Daniel Branton

Harvard University


Primary Section: 29, Biophysics and Computational Biology
Secondary Section: 22, Cellular and Developmental Biology
Membership Type: Member (elected 1981)

Biosketch

Daniel Branton is Higgins Professor of Biology, Emeritus, at Harvard University.  He received his B.A. in Mathematics (Cornell) and Ph.D. in plant physiology (UC Berkley), where he was Professor of Botany before moving to Harvard in 1973.  Early in his career at the University of California, Branton discovered that biological membranes and lipid bilayers can easily be cleft into two sheets to reveal their hydrophobic core-structures, including transmembrane proteins and membrane channels.  During the 1960's his research visualizing membranes after freeze-etching were critical in providing the foundation for our current understanding of their lipid-bilayer structure.  Subsequently, Branton quantified the interactions between erythroid transmembrane proteins and membrane skeletal proteins; showed how the basic pattern of protein-protein interactions that interconnects the erythrocyte membrane skeleton provides a detailed molecular explanation of erythrocyte shape; and discovered that the clathrin coat of endocytic vesicles is composed of hexameric molecules assembled as a triskelion.  In 1995 with David Deamer, Branton proposed that biopolymers can be characterized and sequenced by drawing them through a nanopore.  This idea led to the development of nanopore sequencing of DNA and RNA.  Branton is a member of the American Academy of Arts and Sciences and the National Academy of Sciences.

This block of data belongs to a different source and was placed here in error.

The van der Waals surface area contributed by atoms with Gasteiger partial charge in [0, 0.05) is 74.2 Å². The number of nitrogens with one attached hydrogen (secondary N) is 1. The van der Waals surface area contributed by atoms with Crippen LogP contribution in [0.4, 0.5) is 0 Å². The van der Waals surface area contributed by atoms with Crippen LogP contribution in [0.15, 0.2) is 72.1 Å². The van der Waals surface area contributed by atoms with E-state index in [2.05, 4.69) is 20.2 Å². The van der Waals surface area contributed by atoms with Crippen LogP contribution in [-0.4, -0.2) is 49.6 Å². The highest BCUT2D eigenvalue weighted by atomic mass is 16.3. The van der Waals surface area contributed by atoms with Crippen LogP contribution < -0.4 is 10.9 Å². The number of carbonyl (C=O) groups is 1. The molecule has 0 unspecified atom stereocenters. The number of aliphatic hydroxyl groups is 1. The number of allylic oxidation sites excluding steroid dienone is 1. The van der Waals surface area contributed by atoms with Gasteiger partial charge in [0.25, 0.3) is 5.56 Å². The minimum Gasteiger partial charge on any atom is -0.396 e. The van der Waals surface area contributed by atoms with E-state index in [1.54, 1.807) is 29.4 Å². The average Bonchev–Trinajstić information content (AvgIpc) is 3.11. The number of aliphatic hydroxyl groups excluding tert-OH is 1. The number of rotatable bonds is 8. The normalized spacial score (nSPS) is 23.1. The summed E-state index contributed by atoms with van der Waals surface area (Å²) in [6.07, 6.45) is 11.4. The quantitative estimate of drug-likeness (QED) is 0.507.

Research Interests

Nanopore Sequencing: A novel technology for sequencing individual DNA molecules using single-channel recording techniques has been conceived. Single molecules of DNA are drawn through a small channel or nanopore that functions as a sensitive detector. The detection schemes being developed will transduce the different chemical and physical properties of each base into a characteristic electronic signal. Nanopore sequencing has the potential of reading very long stretches of DNA at rates exceeding 1 base per millisecond. Thus, the time and errors usually required to deal with repetitive sequences and the assembly of contiguous elements can be minimized.

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